Document Type : Research Article
Accurate seismic source location is a critical endeavor in seismology, essential for precisely determining the origin of seismic events. Various methods are available for pinpointing seismic sources, each exhibiting varying degrees of accuracy and reliability. In this study, our objective is to assess the influence of seismic phase weighting on earthquake location by comparing the outcomes of three distinct earthquake location programs. To achieve this, we generated two synthetic earthquake catalogs employing a sophisticated 3D velocity model and a seismic network comprised of 15 stations. We intentionally introduced two synthetic faults, each with different orientations, situated to the south and north of the network. On these fault surfaces, we distributed 100 synthetic earthquakes. We then utilized the phase arrivals of these synthetic events to construct both unweighted and weighted catalogs. Weighting was assigned based on error calculations and local noise models unique to each station.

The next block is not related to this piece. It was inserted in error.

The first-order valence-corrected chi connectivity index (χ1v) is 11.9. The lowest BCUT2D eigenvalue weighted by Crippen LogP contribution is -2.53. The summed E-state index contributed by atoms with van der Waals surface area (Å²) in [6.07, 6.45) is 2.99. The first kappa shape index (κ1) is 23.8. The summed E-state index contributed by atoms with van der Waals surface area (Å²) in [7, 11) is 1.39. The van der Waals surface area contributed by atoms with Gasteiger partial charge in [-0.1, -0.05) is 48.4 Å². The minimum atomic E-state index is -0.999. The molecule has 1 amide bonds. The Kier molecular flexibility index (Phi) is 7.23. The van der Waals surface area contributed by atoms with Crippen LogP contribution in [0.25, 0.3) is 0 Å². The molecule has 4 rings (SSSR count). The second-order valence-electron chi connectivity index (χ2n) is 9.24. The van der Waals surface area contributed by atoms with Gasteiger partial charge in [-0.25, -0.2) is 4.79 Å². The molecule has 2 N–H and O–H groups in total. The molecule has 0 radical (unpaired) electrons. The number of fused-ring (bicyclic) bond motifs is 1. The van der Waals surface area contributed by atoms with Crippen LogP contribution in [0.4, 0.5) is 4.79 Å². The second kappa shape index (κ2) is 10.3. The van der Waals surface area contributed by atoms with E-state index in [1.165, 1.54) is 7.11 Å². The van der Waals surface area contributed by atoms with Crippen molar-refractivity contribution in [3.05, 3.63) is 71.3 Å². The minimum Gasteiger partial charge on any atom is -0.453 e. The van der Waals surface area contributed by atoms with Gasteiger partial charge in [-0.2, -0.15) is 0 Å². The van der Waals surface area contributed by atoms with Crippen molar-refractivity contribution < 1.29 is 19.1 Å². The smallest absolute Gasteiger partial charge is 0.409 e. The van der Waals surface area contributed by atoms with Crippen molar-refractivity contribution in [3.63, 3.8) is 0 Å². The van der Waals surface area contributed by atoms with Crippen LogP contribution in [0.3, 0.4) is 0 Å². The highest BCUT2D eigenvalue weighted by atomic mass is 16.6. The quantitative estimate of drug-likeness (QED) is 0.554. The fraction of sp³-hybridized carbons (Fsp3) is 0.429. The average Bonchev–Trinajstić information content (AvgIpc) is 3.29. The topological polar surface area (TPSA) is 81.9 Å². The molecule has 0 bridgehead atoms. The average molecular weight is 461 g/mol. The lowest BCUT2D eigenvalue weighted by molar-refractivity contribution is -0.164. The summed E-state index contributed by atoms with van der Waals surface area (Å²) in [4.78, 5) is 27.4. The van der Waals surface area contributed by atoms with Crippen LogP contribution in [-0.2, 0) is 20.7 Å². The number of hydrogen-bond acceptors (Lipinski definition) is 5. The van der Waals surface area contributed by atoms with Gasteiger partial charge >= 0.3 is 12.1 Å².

Our findings reveal that the incorporation of appropriate data weighting during the phase reading stage significantly enhances the accuracy of earthquake location, resulting in reduced errors and uncertainties. Among the three programs we compared, HypoDD demonstrated the best performance, successfully determining earthquake locations with minimal localization errors. In the comparison between Hypocenter and Hypo71, the latter's robust outlier detection algorithm proved advantageous in estimating hypocentral errors, even in the presence of outliers. When examining the results obtained from the weighted catalogs, both programs yielded similar outcomes when the data was appropriately weighted, underscoring the crucial role of proper data weighting in achieving consistent performance.